The cost of running a Linux server can be a significant factor in deciding whether to install a new software package.
The Linux community is aware of the problem, and many of its members are asking for a solution.
On the other hand, the Linux community may not be as concerned as the IT industry about Linux hosting’s costs, as they are not as focused on the software they are running.
In the long run, these problems will need to be solved, says Andrew Leong, an analyst at Ovum, a company that helps companies manage IT budgets.
“We’ve always had this problem where people have a tendency to think about the software and think about how they’ll be able to get rid of it,” he says.
“But if you can’t get rid, then the software will be there.”
The main problem with Linux hosting is that the hardware is a commodity, Leong says.
There is no clear path to make the server more secure.
It’s more likely to break if a hacker is able to take over the server, and there are no solutions in the software for managing that.
Leong suggests using virtualization or virtualization-like technologies such as Hyper-V to provide security.
Virtualization allows a computer to run more efficiently, which in turn can reduce the need for hardware.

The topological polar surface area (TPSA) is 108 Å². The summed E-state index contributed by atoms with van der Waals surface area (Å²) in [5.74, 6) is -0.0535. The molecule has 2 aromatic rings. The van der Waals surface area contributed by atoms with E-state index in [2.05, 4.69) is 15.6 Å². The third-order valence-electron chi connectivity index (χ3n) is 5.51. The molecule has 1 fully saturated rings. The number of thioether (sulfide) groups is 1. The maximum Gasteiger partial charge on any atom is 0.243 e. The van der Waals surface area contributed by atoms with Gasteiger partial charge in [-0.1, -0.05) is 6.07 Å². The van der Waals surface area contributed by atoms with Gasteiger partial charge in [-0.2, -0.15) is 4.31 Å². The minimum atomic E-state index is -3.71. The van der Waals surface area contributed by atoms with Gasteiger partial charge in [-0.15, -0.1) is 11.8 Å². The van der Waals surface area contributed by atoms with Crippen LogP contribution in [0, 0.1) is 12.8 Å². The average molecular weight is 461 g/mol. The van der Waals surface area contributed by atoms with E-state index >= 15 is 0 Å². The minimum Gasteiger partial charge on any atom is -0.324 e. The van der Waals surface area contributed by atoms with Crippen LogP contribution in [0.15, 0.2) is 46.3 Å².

But it also creates a “zero-knowledge” environment where attackers can’t access data.
Virtualized systems do not include a firewall, which protects the data and prevents it from being compromised.
If Linux were to become more secure, Leung suggests that companies should start with the simplest solutions.
“You need a server that’s just running Ubuntu, which is basically a barebones installation,” he said.
“If you are looking for security, you should look at Linux.”
Leong thinks that the Linux market will remain relatively safe, despite its large market share.
He says that companies that use Linux often have the option to switch to something else.
“It’s not that Linux has become a huge market, but it’s the way most people use Linux,” he adds.